I’m a parent, so I’ve I’ve been to my fair share of parent-teacher conferences, PTO meetings, Open Houses, Meet the Teachers Nights, Follow Your Student’s Schedule Night, Orientation This, and Orientation That. After years of attending these meetings, I’ve got some tips for the teachers.
Don’t complain about your job- especially to me. Don’t sigh and tell me how much you hate coming in for after hours meetings. You don’t know what lengths I went to to make it to your four allotted time slots this school year. Don’t tell me you’re tired at 6:30 at night. My shift starts at 7 pm and ends at 3 am- how about I call you when I’m done and tell you how tired I am? Don’t worry about me… I can still pick my kid up from overnight daycare at 7 am- I’m fine with napping five nights a week and only really sleeping for two. Yeah, you hate your job- my heart’s bleeding. Oh, and since I’m going to be late for work tonight to accommodate your schedule, I had to pay someone to stay at work and cover for me. Can I borrow ten bucks?
Don’t complain about being overworked and underpaid- at least not in this district. Where I live teacher’s salaries are a matter of public record, so I happen to o know that the median salary for a teacher in our district is just over $55K/yr. The median household income is just over $52K/yr. So that means that one teacher makes more than the “average” dual income household in our district. Your underpaid argument is insulting. You may ‘feel’ underpaid, but the numbers say you’re not. And as far as not having a lot of vacation time, the average US employee gets two weeks. I’m positive that you have more than two weeks off each year.
Don’t ask me to volunteer at your job if you’re not willing to volunteer at mine. I enjoy volunteering at the school in my kid’s classroom, but I have no desire to volunteer if my own child is not involved- and that’s exactly how the elementary schools work around here. So here I am, running photocopies, grading papers, and entering data on a computer. I can’t fathom how this is helping my own child. I think I’m doing the teacher’s work…. because I am. I finally got to a point where I said, “If you can’t come to the bar and sweep peanut shells off the floor at 2 am, I can’t make photocopies for your first grade class anymore.”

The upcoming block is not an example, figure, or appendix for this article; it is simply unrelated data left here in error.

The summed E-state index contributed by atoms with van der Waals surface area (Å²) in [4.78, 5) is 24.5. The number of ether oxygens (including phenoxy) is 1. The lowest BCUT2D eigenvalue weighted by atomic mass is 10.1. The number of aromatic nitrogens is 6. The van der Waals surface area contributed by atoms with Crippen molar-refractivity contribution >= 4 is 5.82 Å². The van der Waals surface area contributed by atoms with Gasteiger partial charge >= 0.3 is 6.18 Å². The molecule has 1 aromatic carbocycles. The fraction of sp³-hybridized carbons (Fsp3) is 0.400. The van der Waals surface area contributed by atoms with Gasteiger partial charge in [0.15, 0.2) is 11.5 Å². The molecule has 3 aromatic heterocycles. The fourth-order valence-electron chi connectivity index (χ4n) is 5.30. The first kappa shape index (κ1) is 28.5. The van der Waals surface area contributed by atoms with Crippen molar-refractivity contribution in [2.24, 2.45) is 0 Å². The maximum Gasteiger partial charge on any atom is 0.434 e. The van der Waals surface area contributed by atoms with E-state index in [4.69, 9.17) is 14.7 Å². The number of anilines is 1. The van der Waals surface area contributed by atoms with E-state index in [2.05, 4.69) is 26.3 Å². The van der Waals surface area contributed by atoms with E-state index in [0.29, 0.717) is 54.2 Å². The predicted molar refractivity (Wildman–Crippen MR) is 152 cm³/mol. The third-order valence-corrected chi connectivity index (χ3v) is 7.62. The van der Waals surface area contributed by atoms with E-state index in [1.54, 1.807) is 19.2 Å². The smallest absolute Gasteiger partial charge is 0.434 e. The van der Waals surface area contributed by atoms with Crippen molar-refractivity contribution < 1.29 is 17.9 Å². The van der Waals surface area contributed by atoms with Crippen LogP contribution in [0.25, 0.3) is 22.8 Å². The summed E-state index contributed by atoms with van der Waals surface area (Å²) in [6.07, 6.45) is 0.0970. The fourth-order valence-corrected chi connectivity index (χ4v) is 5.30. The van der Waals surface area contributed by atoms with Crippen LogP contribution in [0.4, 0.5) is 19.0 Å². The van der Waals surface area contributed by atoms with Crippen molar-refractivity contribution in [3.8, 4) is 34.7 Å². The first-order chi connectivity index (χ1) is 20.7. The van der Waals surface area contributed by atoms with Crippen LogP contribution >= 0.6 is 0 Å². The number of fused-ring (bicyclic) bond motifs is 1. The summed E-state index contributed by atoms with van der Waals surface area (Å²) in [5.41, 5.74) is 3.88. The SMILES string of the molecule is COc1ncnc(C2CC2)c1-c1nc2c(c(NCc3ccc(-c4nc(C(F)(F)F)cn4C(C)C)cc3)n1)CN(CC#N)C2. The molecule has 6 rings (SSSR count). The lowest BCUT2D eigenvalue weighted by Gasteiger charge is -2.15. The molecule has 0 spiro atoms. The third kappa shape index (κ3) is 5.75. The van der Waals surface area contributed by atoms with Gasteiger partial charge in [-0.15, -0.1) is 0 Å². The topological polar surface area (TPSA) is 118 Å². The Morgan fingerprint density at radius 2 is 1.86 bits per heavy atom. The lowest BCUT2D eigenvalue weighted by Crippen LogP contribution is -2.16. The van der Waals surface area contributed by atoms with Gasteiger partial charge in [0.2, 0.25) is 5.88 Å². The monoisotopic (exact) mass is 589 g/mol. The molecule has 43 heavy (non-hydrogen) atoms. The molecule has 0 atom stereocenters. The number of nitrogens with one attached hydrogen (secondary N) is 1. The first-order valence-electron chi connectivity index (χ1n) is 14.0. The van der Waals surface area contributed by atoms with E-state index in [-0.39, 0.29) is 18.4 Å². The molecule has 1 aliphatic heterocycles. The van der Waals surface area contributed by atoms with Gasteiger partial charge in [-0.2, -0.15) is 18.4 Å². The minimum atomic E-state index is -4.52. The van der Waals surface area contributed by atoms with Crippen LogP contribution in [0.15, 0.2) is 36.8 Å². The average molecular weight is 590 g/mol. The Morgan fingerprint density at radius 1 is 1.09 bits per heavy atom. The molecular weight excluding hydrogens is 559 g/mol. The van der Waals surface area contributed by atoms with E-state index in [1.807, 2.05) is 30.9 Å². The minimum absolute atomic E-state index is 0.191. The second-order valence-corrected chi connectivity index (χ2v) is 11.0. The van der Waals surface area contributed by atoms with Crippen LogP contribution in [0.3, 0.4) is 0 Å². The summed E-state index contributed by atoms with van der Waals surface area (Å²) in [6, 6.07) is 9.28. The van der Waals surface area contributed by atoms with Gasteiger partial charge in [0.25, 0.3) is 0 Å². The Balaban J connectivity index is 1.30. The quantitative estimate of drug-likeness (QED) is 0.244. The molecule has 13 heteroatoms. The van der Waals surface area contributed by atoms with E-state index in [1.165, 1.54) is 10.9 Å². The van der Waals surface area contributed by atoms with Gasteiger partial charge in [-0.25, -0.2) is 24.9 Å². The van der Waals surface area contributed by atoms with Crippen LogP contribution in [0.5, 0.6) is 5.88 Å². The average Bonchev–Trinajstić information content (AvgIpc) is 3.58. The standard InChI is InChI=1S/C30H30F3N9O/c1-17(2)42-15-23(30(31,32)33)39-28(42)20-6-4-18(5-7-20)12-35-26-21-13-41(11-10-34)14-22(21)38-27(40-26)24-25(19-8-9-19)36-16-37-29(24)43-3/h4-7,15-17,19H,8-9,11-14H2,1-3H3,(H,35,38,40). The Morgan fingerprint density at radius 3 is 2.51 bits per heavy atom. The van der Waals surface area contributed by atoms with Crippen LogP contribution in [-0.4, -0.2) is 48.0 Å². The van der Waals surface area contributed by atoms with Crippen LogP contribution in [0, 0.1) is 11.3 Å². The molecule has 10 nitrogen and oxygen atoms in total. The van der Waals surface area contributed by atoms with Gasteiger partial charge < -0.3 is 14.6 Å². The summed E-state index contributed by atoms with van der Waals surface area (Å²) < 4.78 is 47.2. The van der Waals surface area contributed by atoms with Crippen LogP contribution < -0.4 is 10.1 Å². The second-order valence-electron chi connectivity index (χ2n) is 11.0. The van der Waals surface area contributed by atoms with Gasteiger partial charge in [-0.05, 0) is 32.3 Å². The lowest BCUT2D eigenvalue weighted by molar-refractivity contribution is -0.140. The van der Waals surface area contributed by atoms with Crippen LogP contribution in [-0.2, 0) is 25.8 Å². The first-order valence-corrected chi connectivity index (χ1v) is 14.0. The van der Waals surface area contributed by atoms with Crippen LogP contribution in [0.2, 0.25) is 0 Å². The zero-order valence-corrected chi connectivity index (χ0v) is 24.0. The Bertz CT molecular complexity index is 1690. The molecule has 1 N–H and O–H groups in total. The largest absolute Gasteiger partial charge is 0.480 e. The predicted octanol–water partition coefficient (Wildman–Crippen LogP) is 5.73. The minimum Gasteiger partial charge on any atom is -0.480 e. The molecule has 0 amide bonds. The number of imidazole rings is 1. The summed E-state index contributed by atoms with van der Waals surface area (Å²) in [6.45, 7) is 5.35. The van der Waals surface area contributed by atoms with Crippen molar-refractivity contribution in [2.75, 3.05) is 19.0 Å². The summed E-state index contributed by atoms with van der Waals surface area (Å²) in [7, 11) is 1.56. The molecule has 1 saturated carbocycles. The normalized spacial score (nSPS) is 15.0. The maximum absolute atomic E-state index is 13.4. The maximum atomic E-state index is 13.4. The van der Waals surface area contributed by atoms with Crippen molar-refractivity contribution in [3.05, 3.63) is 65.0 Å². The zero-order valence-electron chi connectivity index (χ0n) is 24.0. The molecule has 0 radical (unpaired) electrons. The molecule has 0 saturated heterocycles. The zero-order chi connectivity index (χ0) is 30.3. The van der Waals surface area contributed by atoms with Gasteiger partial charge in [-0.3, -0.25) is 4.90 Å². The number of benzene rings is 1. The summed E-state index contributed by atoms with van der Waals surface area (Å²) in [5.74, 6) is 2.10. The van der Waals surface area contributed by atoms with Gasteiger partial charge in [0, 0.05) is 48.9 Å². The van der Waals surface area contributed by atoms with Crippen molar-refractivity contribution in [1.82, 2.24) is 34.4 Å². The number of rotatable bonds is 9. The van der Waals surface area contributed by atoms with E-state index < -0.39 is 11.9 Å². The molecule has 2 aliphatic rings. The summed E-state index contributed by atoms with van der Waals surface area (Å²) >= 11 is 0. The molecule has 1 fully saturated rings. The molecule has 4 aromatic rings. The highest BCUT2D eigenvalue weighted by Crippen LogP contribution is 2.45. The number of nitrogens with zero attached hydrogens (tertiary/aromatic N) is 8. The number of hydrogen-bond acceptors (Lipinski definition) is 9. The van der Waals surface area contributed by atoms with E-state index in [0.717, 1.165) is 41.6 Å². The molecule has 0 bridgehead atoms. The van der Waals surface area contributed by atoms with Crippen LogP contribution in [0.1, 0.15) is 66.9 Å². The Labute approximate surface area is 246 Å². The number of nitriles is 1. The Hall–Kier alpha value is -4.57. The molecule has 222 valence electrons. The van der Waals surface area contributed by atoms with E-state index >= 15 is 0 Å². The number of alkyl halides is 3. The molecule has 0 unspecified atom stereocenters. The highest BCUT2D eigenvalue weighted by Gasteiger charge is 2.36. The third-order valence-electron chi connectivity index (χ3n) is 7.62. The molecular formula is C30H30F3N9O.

Don’t tell me parents aren’t involved. Are you kidding me? I run on no sleep so I can work nights and be at home for for the am and pm school bus, breakfast and dinner, homework and after school activities, then I go in to the school during the day instead of staying home to sleep, so I can work at night, so I can do it all over again next week. And then you call me to tell me that you see MY writing on a second grade math assignment so my kid will get no credit because he didn’t do it himself? Are you kidding? How do you expect me to help with homework? I get the feeling that when there is parental involvement you don’t like it, and when something goes wrong you pass the buck by blaming it on lack of parental involvement.
Don’t complain about my kid. There’s a technique called “sandwiching” when delivering bad news. It’s like the bad news is the “meat” and the good news is the “bread.” I understand that you may have bad news, but don’t be abrasive about it. You can say something like, “Marissa gets along really well with others. However, she often talks with her neighbor during class time. The other kids like her a lot, so I don’t want to discourage her friendships, but I do want to recognize appropriate times for conversation.” Instead of “Marissa talks too much. You need to tell her to stop,”
Act professional. You have an education in education, right? Act like it. Don’t make like a kid with a behavioral problem is completely out of your scope as a professional. In NYS, teachers are required to earn a masters degree- I expect a professional level of service from someone with a graduate level education who is employed in their field. My kid is not the first kid with a behavior problem, and he won’t be the last. If you have a problem in your classroom, take control of the situation and handle the problem effectively. That’s what a professional does.